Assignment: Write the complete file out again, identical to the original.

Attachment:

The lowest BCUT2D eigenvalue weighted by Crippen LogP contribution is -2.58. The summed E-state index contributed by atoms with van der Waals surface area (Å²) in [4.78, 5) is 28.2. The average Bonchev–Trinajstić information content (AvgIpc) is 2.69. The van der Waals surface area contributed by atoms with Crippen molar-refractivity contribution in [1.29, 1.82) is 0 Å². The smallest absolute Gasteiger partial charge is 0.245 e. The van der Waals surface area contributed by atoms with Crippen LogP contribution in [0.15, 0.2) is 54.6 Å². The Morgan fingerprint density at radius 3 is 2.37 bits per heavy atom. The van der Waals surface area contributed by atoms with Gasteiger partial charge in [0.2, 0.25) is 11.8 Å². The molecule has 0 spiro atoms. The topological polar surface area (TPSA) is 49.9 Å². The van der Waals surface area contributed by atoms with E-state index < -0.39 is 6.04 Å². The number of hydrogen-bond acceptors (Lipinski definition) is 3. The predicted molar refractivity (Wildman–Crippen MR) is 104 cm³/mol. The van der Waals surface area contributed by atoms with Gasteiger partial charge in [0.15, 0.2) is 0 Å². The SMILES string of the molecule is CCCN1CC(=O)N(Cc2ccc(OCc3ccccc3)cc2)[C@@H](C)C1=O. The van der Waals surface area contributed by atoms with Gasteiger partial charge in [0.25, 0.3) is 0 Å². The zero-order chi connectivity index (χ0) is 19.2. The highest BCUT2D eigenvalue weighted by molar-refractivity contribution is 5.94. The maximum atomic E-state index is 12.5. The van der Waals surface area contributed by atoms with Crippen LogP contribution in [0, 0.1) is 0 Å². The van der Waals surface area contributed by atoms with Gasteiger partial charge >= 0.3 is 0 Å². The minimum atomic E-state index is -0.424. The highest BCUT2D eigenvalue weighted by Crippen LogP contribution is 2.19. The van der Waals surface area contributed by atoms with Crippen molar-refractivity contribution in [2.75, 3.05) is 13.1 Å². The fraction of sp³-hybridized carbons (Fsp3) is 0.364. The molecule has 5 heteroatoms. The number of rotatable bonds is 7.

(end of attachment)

The lowest BCUT2D eigenvalue weighted by Crippen LogP contribution is -2.58. The summed E-state index contributed by atoms with van der Waals surface area (Å²) in [4.78, 5) is 28.2. The average Bonchev–Trinajstić information content (AvgIpc) is 2.69. The van der Waals surface area contributed by atoms with Crippen molar-refractivity contribution in [1.29, 1.82) is 0 Å². The smallest absolute Gasteiger partial charge is 0.245 e. The van der Waals surface area contributed by atoms with Crippen LogP contribution in [0.15, 0.2) is 54.6 Å². The Morgan fingerprint density at radius 3 is 2.37 bits per heavy atom. The van der Waals surface area contributed by atoms with Gasteiger partial charge in [0.2, 0.25) is 11.8 Å². The molecule has 0 spiro atoms. The topological polar surface area (TPSA) is 49.9 Å². The van der Waals surface area contributed by atoms with E-state index < -0.39 is 6.04 Å². The number of hydrogen-bond acceptors (Lipinski definition) is 3. The predicted molar refractivity (Wildman–Crippen MR) is 104 cm³/mol. The van der Waals surface area contributed by atoms with Gasteiger partial charge in [0.15, 0.2) is 0 Å². The SMILES string of the molecule is CCCN1CC(=O)N(Cc2ccc(OCc3ccccc3)cc2)[C@@H](C)C1=O. The van der Waals surface area contributed by atoms with Gasteiger partial charge in [0.25, 0.3) is 0 Å². The zero-order chi connectivity index (χ0) is 19.2. The highest BCUT2D eigenvalue weighted by molar-refractivity contribution is 5.94. The maximum atomic E-state index is 12.5. The van der Waals surface area contributed by atoms with Crippen LogP contribution in [0, 0.1) is 0 Å². The van der Waals surface area contributed by atoms with Gasteiger partial charge >= 0.3 is 0 Å². The minimum atomic E-state index is -0.424. The highest BCUT2D eigenvalue weighted by Crippen LogP contribution is 2.19. The van der Waals surface area contributed by atoms with Crippen molar-refractivity contribution in [2.75, 3.05) is 13.1 Å². The fraction of sp³-hybridized carbons (Fsp3) is 0.364. The molecule has 5 heteroatoms. The number of rotatable bonds is 7.